Seven Women Engineers Launch Starr Foundation’s Project Home in Middle School

The Spence School’s Project Home, a Middle School immersion into the world of scientists and engineers, got underway during a half-day residency with seven women engineers from the NYC firm of Jaros, Baum & Bolles.
 
As the name implies, the program is focused on the concept of “home” and is funded through a grant from the Starr Foundation. Through a series of personal experiences and scientific experiments, Project Home aims to connect students with scientists and engineers to discover how to create safe and healthy places for everyone to live, work and play. Science Department Head Scott Godsen, along with science teacher and Grade 5 Homeroom teacher Stephanie Romary, designed Project Home, a four-year program that begins in Grade 5 and culminates with a capstone experience in Grade 8. The experiences the students have in Grades 5, 6, and 7 will be the foundation for the Grade 8 project. Project Home’s launch was the first step in helping our students envision what it would be like to be a scientist or engineer. 
 
Who Are We and What Do We Do?
During a presentation to the class, engineers Lauren Pavlat, Monika Mohacsi, Abeo Williams, Mehl Patel, Sphia Tampakis, Carrie Franchino and Maeve Weiden each shared their background and specialty, which included electrical, mechanical, plumbing and building information modeling. The presentation’s “cool factor” hit a new high among the fifth-graders as the group shared a 3D modeling of a building’s mechanical rooms under design, passed around electrical, heating and cooling, and sprinkler parts that they had designed, and shared some of their building designs.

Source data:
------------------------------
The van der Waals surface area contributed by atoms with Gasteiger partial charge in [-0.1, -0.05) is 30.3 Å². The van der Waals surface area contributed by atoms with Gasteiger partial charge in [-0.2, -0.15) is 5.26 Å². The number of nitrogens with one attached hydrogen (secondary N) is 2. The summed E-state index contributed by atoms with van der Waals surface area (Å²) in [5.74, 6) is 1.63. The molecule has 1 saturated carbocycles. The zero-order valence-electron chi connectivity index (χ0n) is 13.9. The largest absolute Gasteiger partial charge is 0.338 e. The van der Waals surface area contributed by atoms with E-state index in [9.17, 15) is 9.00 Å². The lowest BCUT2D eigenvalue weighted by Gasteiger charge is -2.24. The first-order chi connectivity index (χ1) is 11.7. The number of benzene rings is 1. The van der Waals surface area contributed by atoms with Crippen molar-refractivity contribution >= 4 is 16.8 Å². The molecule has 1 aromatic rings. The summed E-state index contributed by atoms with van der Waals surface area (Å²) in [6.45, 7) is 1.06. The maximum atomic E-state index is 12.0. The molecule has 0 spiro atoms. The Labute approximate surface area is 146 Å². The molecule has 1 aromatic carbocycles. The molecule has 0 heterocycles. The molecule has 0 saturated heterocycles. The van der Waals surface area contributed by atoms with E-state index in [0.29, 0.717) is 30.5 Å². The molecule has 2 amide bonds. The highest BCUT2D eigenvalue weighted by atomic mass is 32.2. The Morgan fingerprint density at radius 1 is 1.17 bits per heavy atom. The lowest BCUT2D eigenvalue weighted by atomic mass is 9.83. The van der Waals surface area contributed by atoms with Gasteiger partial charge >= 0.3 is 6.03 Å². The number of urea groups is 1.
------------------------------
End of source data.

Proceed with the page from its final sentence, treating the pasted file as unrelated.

Engineers Create
Back in Grade 5 homerooms, the engineers teamed up to work with students on three activities: constructing a tower (using popsicle sticks, rubber bands, scotch tape and gum drops—each item had to be used at least once), building a holiday light circuit (using file folders, tape, aluminum foil, brass fasteners, wire strippers, holiday lights and a 9-volt battery) and creating a roller coaster (using only tape, cardboard, construction paper and different weight marbles), a project that produced two roller coasters as a collaborative design of all 51 students in the grade.
 
Students had to consider many questions while working on these activities: how do you build height and simultaneously maintain stability; what are conductive and nonconductive materials; how does weight affect speed; and do heavier objects accelerate faster?
 
The competitive spirit was in full force as students attempted to load as many books on top of their superstructures--the winning tower design withstood the weight of 13 books. The roller coaster activity created two roller coasters that were named Fishy and Dead Zone to characterize the feat of structural design and engineering by each student group.
 
Takeaways
Finally, to the loud chants of every fifth-grader, Fishy and Dead Zone—now completely branded with warning signs and a make-shift splash-zone—were put to the test to see which one perfected the elements of design for speed, stability and safety. It was an uproarious end to a half-day residency that successfully achieved the goal of inspiring students to see engineering at work in their everyday lives, while also creating an unforgettable opportunity to work and create with some of the coolest female engineers who are at work creating New York City’s notable landmark buildings.
 
About the Starr Foundation Grant
The Spence School received funding (2017 and 2018) from The Starr Foundation to enhance and broaden the School’s STEM curriculum. The grant, which was facilitated by Hanna Lundqvist Dameron ’04 and her father, Bertil Lundqvist, has helped Spence establish an endowed fund that will support the School’s Girls in Science Program.
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